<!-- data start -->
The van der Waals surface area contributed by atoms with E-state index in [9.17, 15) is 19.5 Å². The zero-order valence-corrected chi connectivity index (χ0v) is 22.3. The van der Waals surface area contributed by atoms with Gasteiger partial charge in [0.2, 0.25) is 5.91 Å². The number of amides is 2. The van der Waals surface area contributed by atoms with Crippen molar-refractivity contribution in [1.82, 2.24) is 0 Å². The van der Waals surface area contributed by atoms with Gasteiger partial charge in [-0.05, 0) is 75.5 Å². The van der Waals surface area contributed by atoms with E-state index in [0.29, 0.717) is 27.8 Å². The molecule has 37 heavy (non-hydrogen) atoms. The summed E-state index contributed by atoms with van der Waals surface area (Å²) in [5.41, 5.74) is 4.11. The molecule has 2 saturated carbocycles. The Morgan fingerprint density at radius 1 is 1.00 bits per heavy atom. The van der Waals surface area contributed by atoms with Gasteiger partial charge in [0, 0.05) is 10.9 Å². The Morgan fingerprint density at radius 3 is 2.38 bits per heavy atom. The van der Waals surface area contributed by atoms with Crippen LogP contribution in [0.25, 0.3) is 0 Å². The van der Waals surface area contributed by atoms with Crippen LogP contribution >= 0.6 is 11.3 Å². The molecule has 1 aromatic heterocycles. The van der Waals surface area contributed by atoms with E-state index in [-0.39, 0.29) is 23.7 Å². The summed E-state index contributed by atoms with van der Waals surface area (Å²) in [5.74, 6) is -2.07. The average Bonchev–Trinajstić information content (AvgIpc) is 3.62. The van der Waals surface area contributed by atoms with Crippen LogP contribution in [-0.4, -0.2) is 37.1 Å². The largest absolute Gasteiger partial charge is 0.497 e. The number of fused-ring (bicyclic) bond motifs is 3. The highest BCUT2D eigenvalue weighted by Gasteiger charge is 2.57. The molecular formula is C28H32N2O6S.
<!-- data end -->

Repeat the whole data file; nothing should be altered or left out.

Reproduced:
The van der Waals surface area contributed by atoms with E-state index in [9.17, 15) is 19.5 Å². The zero-order valence-corrected chi connectivity index (χ0v) is 22.3. The van der Waals surface area contributed by atoms with Gasteiger partial charge in [0.2, 0.25) is 5.91 Å². The number of amides is 2. The van der Waals surface area contributed by atoms with Crippen molar-refractivity contribution in [1.82, 2.24) is 0 Å². The van der Waals surface area contributed by atoms with Gasteiger partial charge in [-0.05, 0) is 75.5 Å². The van der Waals surface area contributed by atoms with E-state index in [0.29, 0.717) is 27.8 Å². The molecule has 37 heavy (non-hydrogen) atoms. The summed E-state index contributed by atoms with van der Waals surface area (Å²) in [5.41, 5.74) is 4.11. The molecule has 2 saturated carbocycles. The Morgan fingerprint density at radius 1 is 1.00 bits per heavy atom. The van der Waals surface area contributed by atoms with Gasteiger partial charge in [0, 0.05) is 10.9 Å². The Morgan fingerprint density at radius 3 is 2.38 bits per heavy atom. The van der Waals surface area contributed by atoms with Crippen LogP contribution in [0.25, 0.3) is 0 Å². The van der Waals surface area contributed by atoms with Crippen LogP contribution >= 0.6 is 11.3 Å². The molecule has 1 aromatic heterocycles. The van der Waals surface area contributed by atoms with E-state index in [-0.39, 0.29) is 23.7 Å². The summed E-state index contributed by atoms with van der Waals surface area (Å²) in [5.74, 6) is -2.07. The average Bonchev–Trinajstić information content (AvgIpc) is 3.62. The van der Waals surface area contributed by atoms with Crippen LogP contribution in [-0.4, -0.2) is 37.1 Å². The largest absolute Gasteiger partial charge is 0.497 e. The number of fused-ring (bicyclic) bond motifs is 3. The highest BCUT2D eigenvalue weighted by Gasteiger charge is 2.57. The molecular formula is C28H32N2O6S.